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Re: eggshells, therizinosaurs & tyrannosaurs
> I think this has already happened with Ornithosuchia, which >according to
many phylogenies no longer includes Ornithosuchidae >(type genus
>Excellent example. (Wasn't that one also Sereno's?)
No, Ornthosuchia is a stem-based clade (all archosaurs closer to birds
then to crocodilians) established by Gauthier (1986; his Saurischian
monophyly paper, which I unfortunately can't find right now). Gauthier also
named "Ornithodira" as a node based clade within Ornithosuchia, which
included dinosaurs, pterosaurs, and Lagosuchus, but excluded the
Ornithosuchidae and Euparkeria (these were in Ornithosuchia in Gauthier's
analysis). However, since these latter two taxa fall into Pseudosuchia and
in basal Archosauriformes respectively in most later cladistic analyses, the
membership of Ornithodira is now pretty much synonymous with Ornithosuchia
(assuming the pterosaurs belong and nothing is found to be an Ornithosuchian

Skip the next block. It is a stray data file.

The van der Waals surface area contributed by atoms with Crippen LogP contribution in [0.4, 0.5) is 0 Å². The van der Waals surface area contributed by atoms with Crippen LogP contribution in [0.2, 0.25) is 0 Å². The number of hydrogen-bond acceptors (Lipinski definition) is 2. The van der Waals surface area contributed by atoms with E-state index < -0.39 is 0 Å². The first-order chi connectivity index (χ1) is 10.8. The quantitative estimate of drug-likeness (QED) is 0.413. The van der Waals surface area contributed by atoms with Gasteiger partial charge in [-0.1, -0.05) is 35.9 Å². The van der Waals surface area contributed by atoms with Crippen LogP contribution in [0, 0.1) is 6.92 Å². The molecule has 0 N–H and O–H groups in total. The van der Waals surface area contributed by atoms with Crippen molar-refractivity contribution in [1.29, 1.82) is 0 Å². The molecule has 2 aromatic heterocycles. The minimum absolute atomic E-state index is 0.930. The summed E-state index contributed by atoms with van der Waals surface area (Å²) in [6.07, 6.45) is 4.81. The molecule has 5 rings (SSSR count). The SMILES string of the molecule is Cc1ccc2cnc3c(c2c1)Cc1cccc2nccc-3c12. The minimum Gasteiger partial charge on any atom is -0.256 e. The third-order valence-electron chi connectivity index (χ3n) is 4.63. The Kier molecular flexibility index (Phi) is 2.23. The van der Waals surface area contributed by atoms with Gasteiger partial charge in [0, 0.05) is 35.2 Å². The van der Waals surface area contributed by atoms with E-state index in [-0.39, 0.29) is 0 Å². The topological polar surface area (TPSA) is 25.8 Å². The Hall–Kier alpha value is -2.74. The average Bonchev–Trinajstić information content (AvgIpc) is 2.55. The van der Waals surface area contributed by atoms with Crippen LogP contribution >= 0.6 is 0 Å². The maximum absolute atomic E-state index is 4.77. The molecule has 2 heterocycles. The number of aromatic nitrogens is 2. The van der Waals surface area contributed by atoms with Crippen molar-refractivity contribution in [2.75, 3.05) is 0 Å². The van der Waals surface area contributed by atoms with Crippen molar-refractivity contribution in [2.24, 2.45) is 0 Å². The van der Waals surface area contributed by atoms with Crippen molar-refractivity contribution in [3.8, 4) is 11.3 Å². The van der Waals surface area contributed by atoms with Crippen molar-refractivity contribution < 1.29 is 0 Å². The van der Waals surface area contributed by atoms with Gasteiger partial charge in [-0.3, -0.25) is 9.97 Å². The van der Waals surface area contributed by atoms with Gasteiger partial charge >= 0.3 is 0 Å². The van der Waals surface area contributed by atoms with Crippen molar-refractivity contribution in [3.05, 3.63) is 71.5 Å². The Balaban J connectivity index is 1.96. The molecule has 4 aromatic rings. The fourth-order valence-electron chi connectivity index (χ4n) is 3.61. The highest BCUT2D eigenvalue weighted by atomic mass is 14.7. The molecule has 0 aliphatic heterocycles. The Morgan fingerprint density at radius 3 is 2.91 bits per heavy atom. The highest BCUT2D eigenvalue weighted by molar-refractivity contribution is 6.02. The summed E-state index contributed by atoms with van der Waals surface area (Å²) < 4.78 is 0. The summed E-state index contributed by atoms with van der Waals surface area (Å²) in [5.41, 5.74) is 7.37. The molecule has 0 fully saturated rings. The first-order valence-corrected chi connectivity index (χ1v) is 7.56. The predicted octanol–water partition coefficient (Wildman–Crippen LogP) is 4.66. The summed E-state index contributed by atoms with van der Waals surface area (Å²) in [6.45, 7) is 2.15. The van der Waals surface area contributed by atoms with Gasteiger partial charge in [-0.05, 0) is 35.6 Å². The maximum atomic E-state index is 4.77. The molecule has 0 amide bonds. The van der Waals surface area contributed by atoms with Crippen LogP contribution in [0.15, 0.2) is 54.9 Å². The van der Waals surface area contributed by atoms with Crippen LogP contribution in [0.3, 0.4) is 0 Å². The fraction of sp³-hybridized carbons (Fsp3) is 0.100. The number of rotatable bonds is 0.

outside of Ornithodira). I'm not sure what taking pterosaurs away from the
Ornithosuchia would do to Ornithodira. Since both groups were defined in
the same paper, I'm not sure if Ornithodira might not be an equally valid
name (if the pterosaurs stay).
In any case, the Ornithosuchia-Ornithosuchidae "problem" is a purely
asthetic one. The idea of a higher level taxon that is named for
Orntihosuchus and its kin but doesn't include them bugs people, but doesn't
really cause practical difficulty. I know the difference between
Ornithosuchia and Ornithosuchidae. You know the difference between
Ornithosuchia and Ornithosuchidae. Where is the problem?
Same thing with Pseudosuchia and 'Crocodylotarsi'; so what if
crocodiles are included in a clade that translates into "false crocodile"?
If we want to get philosophical, most of the pseudosuchians ARE "false
crocodiles", things that look sort of croc like but aren't.
Aesthetic problems with names is a bogus reason to create new ones that
creates just forces authors to have to write more in the introduction of
thier phylogenetic analyses. The amount of confusion it causes is greater
then the confusion it supposedly fixes by introducing "more appropriate"
He who stops at being better stops being good.
Fear not those who argue but those who dodge.
-Marie von Ebner Eschenbach
Jeffrey W. Martz
3002 4th St. # C26